The week ahead in Asia will see a raft of central bank meetings, starting off with Japan and followed by Malaysia, New Zealand, South Korea, Indonesia and the Philippines.
The Bank of Japan kicks off a two-day meeting on Monday amid some talk that it could announce some measures to curb volatility in the Japanese government bond (JGB) market.
JGB yields have risen sharply since the BOJ unveiled an aggressive monetary stimulus program in early April as traders assess what the measures mean for the market.
And in recent weeks, the volatility has spilled over into both the stock market which has pulled back from May's five-and-a-half year peaks, and the yen which has given up some of this year's heavy losses against the dollar.
"We have the Bank of Japan meeting this week and markets are not looking for too much, but it's not out of the question that they may come out with something," said Greg Gibbs, currency strategist at the Royal Bank of Scotland.
Shane Oliver, chief economist at AMP Capital in Sydney added: "At the last meeting
The BOJ has said it would buy 7.5 trillion yen (USD 743 billion) worth of long-term bonds a month - that`s roughly 70 percent of new debt issuance - to help revive Japan`s economy and end deflation.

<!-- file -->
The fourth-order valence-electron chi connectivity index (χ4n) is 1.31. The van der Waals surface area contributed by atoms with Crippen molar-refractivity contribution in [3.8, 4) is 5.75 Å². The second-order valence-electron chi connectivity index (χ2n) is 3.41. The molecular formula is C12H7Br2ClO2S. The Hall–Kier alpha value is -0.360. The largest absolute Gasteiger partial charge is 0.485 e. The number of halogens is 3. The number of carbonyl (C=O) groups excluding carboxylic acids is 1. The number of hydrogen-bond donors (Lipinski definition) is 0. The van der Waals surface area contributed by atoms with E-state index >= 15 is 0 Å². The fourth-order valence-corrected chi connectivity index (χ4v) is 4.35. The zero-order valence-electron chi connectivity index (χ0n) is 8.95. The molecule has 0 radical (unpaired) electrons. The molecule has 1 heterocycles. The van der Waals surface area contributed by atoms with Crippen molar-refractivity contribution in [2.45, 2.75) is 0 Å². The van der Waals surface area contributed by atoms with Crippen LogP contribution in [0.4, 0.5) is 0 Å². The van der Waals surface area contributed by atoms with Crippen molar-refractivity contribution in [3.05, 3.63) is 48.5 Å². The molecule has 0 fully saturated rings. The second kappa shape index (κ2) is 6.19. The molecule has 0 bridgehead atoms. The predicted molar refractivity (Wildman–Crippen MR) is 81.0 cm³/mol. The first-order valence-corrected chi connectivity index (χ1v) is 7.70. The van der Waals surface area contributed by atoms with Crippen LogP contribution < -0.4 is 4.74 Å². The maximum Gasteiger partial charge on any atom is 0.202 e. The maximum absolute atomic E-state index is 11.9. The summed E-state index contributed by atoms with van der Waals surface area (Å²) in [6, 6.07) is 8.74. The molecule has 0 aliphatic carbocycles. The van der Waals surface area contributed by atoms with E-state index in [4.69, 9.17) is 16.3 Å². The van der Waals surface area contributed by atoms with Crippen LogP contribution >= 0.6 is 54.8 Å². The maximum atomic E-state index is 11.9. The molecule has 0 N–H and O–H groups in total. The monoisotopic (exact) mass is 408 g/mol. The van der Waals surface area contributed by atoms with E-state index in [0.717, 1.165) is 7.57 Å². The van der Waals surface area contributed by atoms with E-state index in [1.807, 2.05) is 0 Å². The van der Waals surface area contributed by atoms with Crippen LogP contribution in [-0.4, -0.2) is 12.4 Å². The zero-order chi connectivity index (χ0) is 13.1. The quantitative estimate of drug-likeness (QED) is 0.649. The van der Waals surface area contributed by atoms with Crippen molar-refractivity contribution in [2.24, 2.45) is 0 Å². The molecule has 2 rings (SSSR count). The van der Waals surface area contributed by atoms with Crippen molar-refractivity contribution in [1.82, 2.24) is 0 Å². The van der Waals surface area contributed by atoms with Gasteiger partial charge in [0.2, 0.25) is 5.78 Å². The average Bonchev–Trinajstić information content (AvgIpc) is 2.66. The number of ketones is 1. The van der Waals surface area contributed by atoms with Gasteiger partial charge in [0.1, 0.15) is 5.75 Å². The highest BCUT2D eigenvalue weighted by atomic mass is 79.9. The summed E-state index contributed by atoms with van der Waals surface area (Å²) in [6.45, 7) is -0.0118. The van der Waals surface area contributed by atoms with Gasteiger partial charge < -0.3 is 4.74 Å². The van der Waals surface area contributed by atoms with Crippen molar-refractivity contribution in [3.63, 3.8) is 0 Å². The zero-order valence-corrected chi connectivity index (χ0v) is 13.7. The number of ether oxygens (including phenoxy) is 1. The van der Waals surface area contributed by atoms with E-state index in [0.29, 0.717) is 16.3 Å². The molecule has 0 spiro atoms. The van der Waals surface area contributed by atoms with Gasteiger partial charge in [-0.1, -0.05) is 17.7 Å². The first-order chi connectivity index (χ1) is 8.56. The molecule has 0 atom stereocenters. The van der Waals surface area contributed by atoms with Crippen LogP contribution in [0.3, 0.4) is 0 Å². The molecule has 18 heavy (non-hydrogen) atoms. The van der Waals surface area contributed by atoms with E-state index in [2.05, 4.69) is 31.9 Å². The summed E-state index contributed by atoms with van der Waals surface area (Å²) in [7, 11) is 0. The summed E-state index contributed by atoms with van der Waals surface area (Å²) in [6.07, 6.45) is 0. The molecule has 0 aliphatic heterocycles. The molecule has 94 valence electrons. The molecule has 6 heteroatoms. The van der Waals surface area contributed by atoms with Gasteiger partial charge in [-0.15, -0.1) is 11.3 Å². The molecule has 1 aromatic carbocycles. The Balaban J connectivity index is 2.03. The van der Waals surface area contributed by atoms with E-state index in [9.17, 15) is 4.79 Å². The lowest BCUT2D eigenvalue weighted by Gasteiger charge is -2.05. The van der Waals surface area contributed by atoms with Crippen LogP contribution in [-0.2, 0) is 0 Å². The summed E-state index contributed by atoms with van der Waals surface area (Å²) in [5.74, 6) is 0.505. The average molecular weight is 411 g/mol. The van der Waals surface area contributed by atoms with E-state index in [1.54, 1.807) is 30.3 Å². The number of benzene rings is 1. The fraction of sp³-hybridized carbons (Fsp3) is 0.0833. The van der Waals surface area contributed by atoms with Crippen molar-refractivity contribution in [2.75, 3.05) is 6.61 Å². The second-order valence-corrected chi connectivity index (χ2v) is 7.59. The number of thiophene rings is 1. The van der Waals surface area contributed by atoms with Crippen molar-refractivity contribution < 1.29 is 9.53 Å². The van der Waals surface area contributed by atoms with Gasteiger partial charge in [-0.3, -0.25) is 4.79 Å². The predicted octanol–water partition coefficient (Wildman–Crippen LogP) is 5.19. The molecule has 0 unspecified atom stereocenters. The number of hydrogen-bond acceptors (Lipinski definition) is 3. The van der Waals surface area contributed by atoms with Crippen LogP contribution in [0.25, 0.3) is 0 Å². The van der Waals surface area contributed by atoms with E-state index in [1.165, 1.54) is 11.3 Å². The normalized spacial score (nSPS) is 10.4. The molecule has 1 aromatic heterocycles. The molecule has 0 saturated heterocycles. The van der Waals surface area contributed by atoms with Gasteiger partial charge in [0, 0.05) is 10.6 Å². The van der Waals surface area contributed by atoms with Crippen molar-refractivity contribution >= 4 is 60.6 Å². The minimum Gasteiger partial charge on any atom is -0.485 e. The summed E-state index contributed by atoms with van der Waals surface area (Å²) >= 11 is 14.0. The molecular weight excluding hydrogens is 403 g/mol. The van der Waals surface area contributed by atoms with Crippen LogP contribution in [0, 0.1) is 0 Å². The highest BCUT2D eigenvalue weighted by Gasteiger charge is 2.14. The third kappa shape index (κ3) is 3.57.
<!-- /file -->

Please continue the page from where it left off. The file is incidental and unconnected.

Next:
The Bank of Korea is expected to meet on Thursday, a month after it delivered a surprise interest rate cut to bolster its economy.
Tim Condon, head of Asia research at ING Financial Markets said he expected South Korea`s central bank to leave its key interest rate steady at 2.50 percent this week.
Malaysia`s central bank is scheduled to meet on Tuesday, while central bankers in New Zealand, Indonesia and the Philippines meet on Thursday.
China Data Deluge
Chinese economic data released at the weekend grabbed the market spotlight early in the week with analysts mulling what the numbers mean for the world's second biggest economy.
China's exports grew just 1 percent in May from a year earlier, compared with a 14.7 gain the previous month, while imports fell unexpectedly. Retail sales grew 12.9 percent in the year to May, fixed asset investment grew 20.4 percent industrial output was up 9.2 percent, all little changed from April.
"It does look like exports and manufacturing are weakening and there are concerns about a hard landing in China," Vishnu Varathan, market economist at Mizuho Corporate Bank told CNBC Asia`s "Squawk Box" on Monday.
Chinese markets are closed Monday to Wednesday for a public holiday.
Outside Asia, US retail sales and industrial output data released towards the end of the week could be in focus for regional markets as investors continue to work out the possible timing for an unwinding of the Federal Reserve's monetary stimulus program.
- By CNBC.Com`s Dhara Ranasinghe; follow her on Twitter @DharaCNBC
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